President Thomas S. Monson–the leader of the Church of Jesus Christ of Latter-day Saints–died on January 2, 2018. Here is how the NYT covered this event:
For contrast, this is what they tweeted when Fidel Castro died:
The NYT also had nice / neutral things to say about folks like Hugh Hefner and Hugo Chavez when they died. Hefner “founded Playboy magazine in 1953 and became inseparable from his brand” and Chavez “died after a long battle with cancer.”
Under Fidel Castro, anti-gay discrimination was institutionalized.
After a discussion of homosexuality at the Cuban Educational and Cultural Congress in April 1971, homosexuality was declared to be a deviation incompatible with the revolution. Homosexuality was considered sufficient grounds for discriminatory measures to be adopted against the gay community, and homophobia was institutionalised. Gay and lesbian artists, teachers, and actors lost their jobs. Gays and lesbians were expelled from the Communist Party. Students were expelled from university. Gays were prohibited from having contact with children and young people. Gays were not allowed to represent their country.1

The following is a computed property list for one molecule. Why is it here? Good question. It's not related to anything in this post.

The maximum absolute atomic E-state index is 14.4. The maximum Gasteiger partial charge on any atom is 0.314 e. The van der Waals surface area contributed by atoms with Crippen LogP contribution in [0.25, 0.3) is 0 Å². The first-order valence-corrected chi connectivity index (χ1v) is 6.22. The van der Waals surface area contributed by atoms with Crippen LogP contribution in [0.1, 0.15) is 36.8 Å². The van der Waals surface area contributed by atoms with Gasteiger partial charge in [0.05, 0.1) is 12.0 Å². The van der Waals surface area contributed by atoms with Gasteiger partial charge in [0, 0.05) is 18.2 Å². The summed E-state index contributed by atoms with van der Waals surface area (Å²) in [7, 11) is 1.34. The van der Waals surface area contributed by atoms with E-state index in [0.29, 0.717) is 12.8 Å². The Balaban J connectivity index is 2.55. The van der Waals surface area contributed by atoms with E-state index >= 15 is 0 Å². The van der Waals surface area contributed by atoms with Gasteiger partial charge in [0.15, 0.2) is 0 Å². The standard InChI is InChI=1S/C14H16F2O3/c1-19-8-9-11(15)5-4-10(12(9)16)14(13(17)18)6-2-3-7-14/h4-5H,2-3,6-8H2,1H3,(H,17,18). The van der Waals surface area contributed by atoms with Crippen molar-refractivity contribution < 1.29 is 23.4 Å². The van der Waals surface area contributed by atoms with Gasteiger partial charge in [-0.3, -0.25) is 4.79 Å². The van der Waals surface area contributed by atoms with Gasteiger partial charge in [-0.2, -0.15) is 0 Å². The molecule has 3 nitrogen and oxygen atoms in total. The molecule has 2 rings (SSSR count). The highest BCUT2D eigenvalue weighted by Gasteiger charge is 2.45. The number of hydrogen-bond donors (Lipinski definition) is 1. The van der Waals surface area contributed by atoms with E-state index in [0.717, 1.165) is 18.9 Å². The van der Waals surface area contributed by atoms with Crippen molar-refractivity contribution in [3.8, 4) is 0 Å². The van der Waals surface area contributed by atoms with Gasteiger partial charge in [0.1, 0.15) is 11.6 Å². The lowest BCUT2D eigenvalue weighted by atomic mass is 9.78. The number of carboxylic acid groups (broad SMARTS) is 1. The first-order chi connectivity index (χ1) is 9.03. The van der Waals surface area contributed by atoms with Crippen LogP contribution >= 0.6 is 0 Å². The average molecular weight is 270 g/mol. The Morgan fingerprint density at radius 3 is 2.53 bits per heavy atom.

It is worth noting that by the end of his life, Fidel Castro had done a 180 on gay rights. By 2010, he was calling their treatment under his own regime in the 1970s “a great injustice, great injustice!” and accepting responsibility for that treatment.2
Even so, the contrast between the NYT’s treatment of President Monson and Hefner, Chavez, Castro, etc. is illuminating. As Ben Shapiro wrote, commenting on Hefner and Chavez,
…it’s much worse, from the Times’ perspective, to be a religious person who abides by religious dictates on female ordination and same-sex marriage than to be a sexual profligate who trafficked in pornography, or to be a socialist dictator who destroyed an entire country. Monson was obviously a monster.